Brexit, woof. Not to call the kettle black—my country elected a racist Halloween-themed Staypuff Marshmallow Man president—but it could be argued that Britain leaving the European Union was a bit, well, let’s say shortsighted. And it’s going to affect how the country gets caffeinated. More than raising the price of a cup of coffee, Brexit is expected to cause a labor shortage in cafes and restaurants, both often staffed by EU nationals.

To combat this, Britain is looking to offer “Barista Visas.” These short-term work permits allow non-Brits to work in the “low-skilled sector,” but as Time reports, the measure is being “roundly criticized for not going far enough.”

The Barista Visa was proposed by Migration Watch UK, a right-wing think tank, whose chairman Andrew Green believes will “kill two birds with one stone” by “meet[ing] the needs of pubs and restaurants and maintain[ing] [Britain’s] links with young Europeans by allowing them to come for a strictly limited period of two years to work.”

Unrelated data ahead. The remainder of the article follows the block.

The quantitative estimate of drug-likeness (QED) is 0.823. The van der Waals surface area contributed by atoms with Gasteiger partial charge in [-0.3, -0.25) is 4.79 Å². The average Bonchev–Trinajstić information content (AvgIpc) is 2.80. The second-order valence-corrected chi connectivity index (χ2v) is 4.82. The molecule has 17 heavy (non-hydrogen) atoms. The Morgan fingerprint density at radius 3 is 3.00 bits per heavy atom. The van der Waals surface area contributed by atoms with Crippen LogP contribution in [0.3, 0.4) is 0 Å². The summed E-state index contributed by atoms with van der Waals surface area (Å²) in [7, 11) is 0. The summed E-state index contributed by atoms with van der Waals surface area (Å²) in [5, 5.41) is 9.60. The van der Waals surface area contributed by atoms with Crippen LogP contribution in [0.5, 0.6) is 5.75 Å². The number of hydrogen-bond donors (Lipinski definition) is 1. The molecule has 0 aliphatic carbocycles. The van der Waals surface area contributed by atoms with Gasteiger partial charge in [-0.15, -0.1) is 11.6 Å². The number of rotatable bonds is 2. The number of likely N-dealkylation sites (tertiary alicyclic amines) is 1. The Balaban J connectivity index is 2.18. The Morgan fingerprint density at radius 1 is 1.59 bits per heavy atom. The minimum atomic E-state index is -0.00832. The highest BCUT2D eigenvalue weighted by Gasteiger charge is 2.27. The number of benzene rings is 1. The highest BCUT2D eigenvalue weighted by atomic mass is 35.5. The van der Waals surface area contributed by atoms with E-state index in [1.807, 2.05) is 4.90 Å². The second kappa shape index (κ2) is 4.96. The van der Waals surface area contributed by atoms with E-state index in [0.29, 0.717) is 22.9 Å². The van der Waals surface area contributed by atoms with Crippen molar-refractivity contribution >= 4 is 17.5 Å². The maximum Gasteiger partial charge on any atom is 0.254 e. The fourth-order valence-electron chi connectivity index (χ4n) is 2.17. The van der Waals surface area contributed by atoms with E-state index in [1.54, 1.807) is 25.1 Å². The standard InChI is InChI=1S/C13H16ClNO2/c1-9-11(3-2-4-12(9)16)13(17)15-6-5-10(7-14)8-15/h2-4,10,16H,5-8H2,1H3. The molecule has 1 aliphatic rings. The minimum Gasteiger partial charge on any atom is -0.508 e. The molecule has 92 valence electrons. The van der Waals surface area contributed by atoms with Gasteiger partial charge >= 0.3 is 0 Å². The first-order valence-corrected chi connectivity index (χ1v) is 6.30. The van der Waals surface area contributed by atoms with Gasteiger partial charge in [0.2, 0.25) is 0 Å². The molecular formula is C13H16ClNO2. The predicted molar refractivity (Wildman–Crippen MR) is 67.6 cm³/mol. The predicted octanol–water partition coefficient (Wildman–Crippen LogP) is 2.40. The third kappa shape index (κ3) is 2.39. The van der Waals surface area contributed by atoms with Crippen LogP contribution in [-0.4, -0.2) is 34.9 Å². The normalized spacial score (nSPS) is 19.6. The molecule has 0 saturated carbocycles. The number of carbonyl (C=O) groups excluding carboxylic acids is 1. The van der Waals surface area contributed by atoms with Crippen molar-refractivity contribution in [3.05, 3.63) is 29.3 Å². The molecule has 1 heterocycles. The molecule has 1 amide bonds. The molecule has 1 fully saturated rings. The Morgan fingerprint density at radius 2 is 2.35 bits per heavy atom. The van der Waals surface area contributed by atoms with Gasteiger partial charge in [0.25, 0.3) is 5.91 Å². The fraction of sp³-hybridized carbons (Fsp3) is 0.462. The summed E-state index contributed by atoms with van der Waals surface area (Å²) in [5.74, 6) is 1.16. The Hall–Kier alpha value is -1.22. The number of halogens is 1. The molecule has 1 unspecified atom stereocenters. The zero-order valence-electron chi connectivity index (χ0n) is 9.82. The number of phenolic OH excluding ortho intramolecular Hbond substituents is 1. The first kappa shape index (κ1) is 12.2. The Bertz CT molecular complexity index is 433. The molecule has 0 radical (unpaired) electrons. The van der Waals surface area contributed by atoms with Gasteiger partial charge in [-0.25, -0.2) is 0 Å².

Critics of the measure believe it doesn’t properly incentivize EU nationals to move to Britain because there is no hope becoming a permanent resident. As Stephen Bush puts it in the New Statesman:

It’s not a particularly attractive offer, is it? Come to Britain to work in a coffee shop. If you get promoted? You can’t stay. If you fall in love? You can’t stay. If you set up a new business or establish yourself as a writer while working at a coffee shop? You can’t stay.

The Barista Visa is still just a proposal, so who’s to say if Britain will double down on the myopia. All I know is, with this impending barista shortage, if I were a fair citizen of Blighty, I’d open up a home coffee supply shop now.

Zac Cadwalader is the news editor at Sprudge Media Network.

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